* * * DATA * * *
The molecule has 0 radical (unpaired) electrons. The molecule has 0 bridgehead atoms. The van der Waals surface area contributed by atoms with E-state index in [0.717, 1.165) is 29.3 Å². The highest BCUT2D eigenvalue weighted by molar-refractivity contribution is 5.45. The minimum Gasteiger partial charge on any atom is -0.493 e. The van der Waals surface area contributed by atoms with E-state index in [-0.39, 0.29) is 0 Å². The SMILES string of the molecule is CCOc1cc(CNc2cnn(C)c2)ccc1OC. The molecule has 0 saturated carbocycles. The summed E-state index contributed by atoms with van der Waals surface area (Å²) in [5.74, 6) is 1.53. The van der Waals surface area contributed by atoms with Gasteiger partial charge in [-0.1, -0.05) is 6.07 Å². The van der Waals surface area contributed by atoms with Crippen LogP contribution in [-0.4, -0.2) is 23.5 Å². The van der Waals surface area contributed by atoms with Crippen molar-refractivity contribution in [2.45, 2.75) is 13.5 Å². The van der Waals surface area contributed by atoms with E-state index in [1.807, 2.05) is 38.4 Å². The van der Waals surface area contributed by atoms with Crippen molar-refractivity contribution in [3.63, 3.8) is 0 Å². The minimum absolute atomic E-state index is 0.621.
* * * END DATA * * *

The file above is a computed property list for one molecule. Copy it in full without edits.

The molecule has 0 radical (unpaired) electrons. The molecule has 0 bridgehead atoms. The van der Waals surface area contributed by atoms with E-state index in [0.717, 1.165) is 29.3 Å². The highest BCUT2D eigenvalue weighted by molar-refractivity contribution is 5.45. The minimum Gasteiger partial charge on any atom is -0.493 e. The van der Waals surface area contributed by atoms with E-state index in [-0.39, 0.29) is 0 Å². The SMILES string of the molecule is CCOc1cc(CNc2cnn(C)c2)ccc1OC. The molecule has 0 saturated carbocycles. The summed E-state index contributed by atoms with van der Waals surface area (Å²) in [5.74, 6) is 1.53. The van der Waals surface area contributed by atoms with Gasteiger partial charge in [-0.1, -0.05) is 6.07 Å². The van der Waals surface area contributed by atoms with Crippen LogP contribution in [-0.4, -0.2) is 23.5 Å². The van der Waals surface area contributed by atoms with Crippen molar-refractivity contribution in [2.45, 2.75) is 13.5 Å². The van der Waals surface area contributed by atoms with E-state index in [1.807, 2.05) is 38.4 Å². The van der Waals surface area contributed by atoms with Crippen molar-refractivity contribution in [3.63, 3.8) is 0 Å². The minimum absolute atomic E-state index is 0.621.